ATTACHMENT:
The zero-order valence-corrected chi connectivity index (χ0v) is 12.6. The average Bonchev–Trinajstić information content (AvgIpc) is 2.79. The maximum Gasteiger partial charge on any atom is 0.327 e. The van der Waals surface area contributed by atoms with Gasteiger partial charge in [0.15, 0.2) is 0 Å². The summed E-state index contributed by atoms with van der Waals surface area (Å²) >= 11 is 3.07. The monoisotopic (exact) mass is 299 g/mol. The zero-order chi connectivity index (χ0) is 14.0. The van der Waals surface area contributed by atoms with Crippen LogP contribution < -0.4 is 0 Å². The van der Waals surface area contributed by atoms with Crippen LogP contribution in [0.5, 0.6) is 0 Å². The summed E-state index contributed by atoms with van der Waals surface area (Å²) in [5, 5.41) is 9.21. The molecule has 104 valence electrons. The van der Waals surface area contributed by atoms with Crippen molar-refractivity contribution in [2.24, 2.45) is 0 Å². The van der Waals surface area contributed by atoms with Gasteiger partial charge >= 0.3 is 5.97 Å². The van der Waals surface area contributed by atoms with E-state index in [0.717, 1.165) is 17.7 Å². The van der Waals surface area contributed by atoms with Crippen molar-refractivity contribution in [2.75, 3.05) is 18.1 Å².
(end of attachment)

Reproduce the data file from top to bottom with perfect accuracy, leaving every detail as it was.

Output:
The zero-order valence-corrected chi connectivity index (χ0v) is 12.6. The average Bonchev–Trinajstić information content (AvgIpc) is 2.79. The maximum Gasteiger partial charge on any atom is 0.327 e. The van der Waals surface area contributed by atoms with Gasteiger partial charge in [0.15, 0.2) is 0 Å². The summed E-state index contributed by atoms with van der Waals surface area (Å²) >= 11 is 3.07. The monoisotopic (exact) mass is 299 g/mol. The zero-order chi connectivity index (χ0) is 14.0. The van der Waals surface area contributed by atoms with Crippen LogP contribution < -0.4 is 0 Å². The van der Waals surface area contributed by atoms with Crippen LogP contribution in [0.5, 0.6) is 0 Å². The summed E-state index contributed by atoms with van der Waals surface area (Å²) in [5, 5.41) is 9.21. The molecule has 104 valence electrons. The van der Waals surface area contributed by atoms with Crippen molar-refractivity contribution in [2.24, 2.45) is 0 Å². The van der Waals surface area contributed by atoms with Gasteiger partial charge >= 0.3 is 5.97 Å². The van der Waals surface area contributed by atoms with E-state index in [0.717, 1.165) is 17.7 Å². The van der Waals surface area contributed by atoms with Crippen molar-refractivity contribution in [2.75, 3.05) is 18.1 Å².